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NBA star Draymond Green on his business approach: 'Follow the CEOs'

Daniel Roberts
Senior Writer

Blink Fitness, the low-cost gym chain owned by Equinox, announced this week its biggest franchising deal ever, and its first foray into the Midwest: Golden State Warriors forward Draymond Green and his business partner are buying 20 Blink locations, planned for Michigan and Illinois.

Green says the deal came about from his friendship with Equinox executive chairman Harvey Spevak. The gyms looked like a good investment, but Green, a Michigan native who played basketball at Michigan State University, also relished the fact that, “There was an opportunity to take it to Michigan… You’ve got more and more people moving back to downtown Detroit, it’s starting to get that big-city feel back, and everything else needs to follow. So, to put a gym down there to help get everyone’s day started, I think, is amazing. To help the community and eventually bring jobs back to the state of Michigan, hopefully going back to my hometown of Saginaw, was a great opportunity that I couldn’t pass up.”

Blink is rapidly expanding since it launched in 2013, with the stated goal of having 300 locations open in five years, split between franchise and company-owned. It currently has 90 locations open or soon to open.

Blink’s image is all about being high-quality despite its low costs—any risk of sacrificing consistency as it starts franchising? Blink president Todd Magazine says no: “We have one organization working across company-owned and franchising in order to ensure that we have consistency.”

Golden State Warriors forward Draymond Green (23) in the first half of an NBA basketball game Saturday, Feb. 3, 2018, in Denver. (AP/David Zalubowski)

Add Blink Fitness to Draymond Green’s other investments, which include nutritional supplement Performance Inspired and boxing fitness boutique Rumble, and a theme emerges.

Green has focused on fitness-related investments at a time when many of his Warriors teammates are making names for themselves as tech investors. (The Warriors are, after all, Silicon Valley’s sports team.) Stephen Curry and Andre Iguodala, to name two examples, have earned attention for their ventures as tech angel investors.

Green is interested in tech as well—and he’s a partner in LeBron James’s media platform Uninterrupted—but says he started with fitness because, “I understand those things.”

Tech investing is something he doesn’t want to jump into until he learns more about it—a sentiment you don’t always hear pro athletes express. “I wanted to learn the field more and more before I just start throwing money,” he says. “It’s something that I’ve been studying for years, and that I continue to study. I’ll probably start making investments here and there, but I wanted to focus on things that I understood more, and get an understanding of those that I didn’t.”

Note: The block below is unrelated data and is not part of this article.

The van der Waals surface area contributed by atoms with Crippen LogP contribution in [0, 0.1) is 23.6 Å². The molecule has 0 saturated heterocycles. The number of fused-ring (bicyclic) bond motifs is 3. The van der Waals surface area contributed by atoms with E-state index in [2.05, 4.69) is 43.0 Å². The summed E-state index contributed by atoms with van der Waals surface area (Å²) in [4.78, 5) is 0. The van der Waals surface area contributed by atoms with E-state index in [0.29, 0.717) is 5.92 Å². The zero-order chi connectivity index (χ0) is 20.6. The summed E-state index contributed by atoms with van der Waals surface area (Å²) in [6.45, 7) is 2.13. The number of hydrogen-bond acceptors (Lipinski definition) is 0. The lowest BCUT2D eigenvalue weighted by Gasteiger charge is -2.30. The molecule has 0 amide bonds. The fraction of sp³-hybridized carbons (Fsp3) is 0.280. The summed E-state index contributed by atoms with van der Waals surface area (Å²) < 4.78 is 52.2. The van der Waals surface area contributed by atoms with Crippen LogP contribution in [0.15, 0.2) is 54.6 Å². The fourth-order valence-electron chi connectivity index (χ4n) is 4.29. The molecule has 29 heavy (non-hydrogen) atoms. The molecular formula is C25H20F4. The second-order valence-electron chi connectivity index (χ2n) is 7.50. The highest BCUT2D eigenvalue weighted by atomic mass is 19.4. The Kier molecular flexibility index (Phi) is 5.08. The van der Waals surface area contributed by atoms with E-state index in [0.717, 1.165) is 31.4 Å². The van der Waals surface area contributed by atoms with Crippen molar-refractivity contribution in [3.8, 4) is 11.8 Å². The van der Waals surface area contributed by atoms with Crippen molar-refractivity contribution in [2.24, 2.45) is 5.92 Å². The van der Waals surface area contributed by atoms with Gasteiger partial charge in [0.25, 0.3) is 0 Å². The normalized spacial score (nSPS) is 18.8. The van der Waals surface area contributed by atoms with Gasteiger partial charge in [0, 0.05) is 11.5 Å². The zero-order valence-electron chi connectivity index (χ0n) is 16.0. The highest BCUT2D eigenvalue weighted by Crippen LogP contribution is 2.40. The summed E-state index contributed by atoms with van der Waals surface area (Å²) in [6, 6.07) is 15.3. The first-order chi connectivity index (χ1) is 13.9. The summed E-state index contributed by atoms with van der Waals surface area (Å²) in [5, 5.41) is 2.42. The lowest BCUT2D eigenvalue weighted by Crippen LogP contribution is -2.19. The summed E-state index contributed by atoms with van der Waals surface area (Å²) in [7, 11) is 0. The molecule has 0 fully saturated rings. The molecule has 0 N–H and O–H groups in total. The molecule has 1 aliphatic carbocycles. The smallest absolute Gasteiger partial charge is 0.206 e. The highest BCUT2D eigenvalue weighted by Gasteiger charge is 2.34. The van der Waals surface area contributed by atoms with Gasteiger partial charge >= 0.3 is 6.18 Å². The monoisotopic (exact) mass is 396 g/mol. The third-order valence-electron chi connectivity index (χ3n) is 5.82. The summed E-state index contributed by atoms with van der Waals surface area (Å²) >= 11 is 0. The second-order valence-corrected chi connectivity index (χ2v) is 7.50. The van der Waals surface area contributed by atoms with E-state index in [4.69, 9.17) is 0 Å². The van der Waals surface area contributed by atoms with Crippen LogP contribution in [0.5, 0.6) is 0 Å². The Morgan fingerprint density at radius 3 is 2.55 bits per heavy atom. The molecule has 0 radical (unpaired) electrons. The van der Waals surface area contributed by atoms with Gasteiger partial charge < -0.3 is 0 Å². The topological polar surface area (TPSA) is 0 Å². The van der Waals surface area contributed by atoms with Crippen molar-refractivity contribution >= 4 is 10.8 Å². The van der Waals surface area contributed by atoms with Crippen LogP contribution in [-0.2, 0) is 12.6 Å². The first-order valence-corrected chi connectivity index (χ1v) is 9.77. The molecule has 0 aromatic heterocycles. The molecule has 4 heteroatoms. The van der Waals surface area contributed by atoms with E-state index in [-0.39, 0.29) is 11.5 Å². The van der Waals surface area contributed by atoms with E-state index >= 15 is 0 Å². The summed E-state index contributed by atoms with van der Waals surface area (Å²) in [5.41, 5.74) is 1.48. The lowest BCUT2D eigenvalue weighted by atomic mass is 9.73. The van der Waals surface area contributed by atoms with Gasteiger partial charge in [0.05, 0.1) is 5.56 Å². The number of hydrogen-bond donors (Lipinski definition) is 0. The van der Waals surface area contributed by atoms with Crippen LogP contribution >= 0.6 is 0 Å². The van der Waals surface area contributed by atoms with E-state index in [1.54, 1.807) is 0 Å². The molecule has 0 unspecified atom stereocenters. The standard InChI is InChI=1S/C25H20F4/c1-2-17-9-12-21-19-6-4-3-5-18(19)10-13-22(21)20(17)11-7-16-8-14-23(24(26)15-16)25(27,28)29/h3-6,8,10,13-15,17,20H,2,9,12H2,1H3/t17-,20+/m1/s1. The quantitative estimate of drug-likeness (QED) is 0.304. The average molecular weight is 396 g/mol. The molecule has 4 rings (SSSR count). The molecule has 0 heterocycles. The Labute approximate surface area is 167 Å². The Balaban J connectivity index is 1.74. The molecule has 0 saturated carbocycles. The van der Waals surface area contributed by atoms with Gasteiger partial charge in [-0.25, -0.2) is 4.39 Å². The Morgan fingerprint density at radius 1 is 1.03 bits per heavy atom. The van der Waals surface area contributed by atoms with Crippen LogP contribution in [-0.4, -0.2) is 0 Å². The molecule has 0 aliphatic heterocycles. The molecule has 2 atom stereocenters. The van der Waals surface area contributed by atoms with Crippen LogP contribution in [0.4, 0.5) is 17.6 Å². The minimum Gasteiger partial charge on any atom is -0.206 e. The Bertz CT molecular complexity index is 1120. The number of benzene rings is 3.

Green’s measured approach to investing his wealth off the court comes from a select group of mentors. He specifically names Equinox CEO Spevak, Miami Dolphins owner and Related Companies majority owner Stephen Ross, Mandalay Entertainment CEO Peter Guber, and Chamath Palihapitiya, venture capitalist and part owner of the Warriors, as business influences.

“One thing I’ve learned is, follow the CEOs and people that have proven track records,” he says. “Just talk to a lot of those guys about things that they’re doing, and continue to try to learn more and more.” Green says his caution in tech investing comes from Palihapitiya in particular. “We all tend to think, ‘If I invest in tech, this app is going to blow up this year and I’m going to be crazy rich!’ And it doesn’t work like that,” he says.

But it isn’t only CEOs that have influenced Green’s business approach. He’s learned from fellow athletes, too, including the Warriors’ rival in the Eastern Conference: LeBron James.

“He’s done an amazing job and actually opened up a lot of doors for a lot of us athletes in the route that we’re taking now,” Green says, “in being more involved as partners, as opposed to endorsees.”

Indeed, the model for athletes investing in startups has shifted: In the past, a company would pay an athlete a fee and the athlete would appear in advertisements as a spokesperson. Now the more common model is an equity partnership, where an athlete gets a stake in a small business and also advises on strategy.

Green’s deal with Blink isn’t an endorsement; he won’t appear in ads for Blink or in any marketing. He’s just one franchisee—albeit its most famous one, by far.

Daniel Roberts is the sports business writer at Yahoo Finance. Follow him on Twitter at @readDanwrite. Sportsbook is our sports business video series and podcast.

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